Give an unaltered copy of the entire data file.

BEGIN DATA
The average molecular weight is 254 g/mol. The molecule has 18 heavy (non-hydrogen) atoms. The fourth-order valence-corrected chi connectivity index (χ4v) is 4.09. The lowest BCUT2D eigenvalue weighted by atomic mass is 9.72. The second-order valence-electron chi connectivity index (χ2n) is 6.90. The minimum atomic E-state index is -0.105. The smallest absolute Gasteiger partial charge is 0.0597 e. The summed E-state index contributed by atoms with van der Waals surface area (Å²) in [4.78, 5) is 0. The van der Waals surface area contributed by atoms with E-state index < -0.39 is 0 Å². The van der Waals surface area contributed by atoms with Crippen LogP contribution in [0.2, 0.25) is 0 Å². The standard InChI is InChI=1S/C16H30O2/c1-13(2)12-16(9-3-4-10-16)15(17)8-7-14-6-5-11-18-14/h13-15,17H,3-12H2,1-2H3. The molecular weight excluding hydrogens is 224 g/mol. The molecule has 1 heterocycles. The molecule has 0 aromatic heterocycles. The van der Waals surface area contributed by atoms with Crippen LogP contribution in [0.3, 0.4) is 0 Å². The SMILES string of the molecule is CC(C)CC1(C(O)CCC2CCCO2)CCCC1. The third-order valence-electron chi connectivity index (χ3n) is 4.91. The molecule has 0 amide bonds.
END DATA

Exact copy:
The average molecular weight is 254 g/mol. The molecule has 18 heavy (non-hydrogen) atoms. The fourth-order valence-corrected chi connectivity index (χ4v) is 4.09. The lowest BCUT2D eigenvalue weighted by atomic mass is 9.72. The second-order valence-electron chi connectivity index (χ2n) is 6.90. The minimum atomic E-state index is -0.105. The smallest absolute Gasteiger partial charge is 0.0597 e. The summed E-state index contributed by atoms with van der Waals surface area (Å²) in [4.78, 5) is 0. The van der Waals surface area contributed by atoms with E-state index < -0.39 is 0 Å². The van der Waals surface area contributed by atoms with Crippen LogP contribution in [0.2, 0.25) is 0 Å². The standard InChI is InChI=1S/C16H30O2/c1-13(2)12-16(9-3-4-10-16)15(17)8-7-14-6-5-11-18-14/h13-15,17H,3-12H2,1-2H3. The molecular weight excluding hydrogens is 224 g/mol. The molecule has 1 heterocycles. The molecule has 0 aromatic heterocycles. The van der Waals surface area contributed by atoms with Crippen LogP contribution in [0.3, 0.4) is 0 Å². The SMILES string of the molecule is CC(C)CC1(C(O)CCC2CCCO2)CCCC1. The third-order valence-electron chi connectivity index (χ3n) is 4.91. The molecule has 0 amide bonds.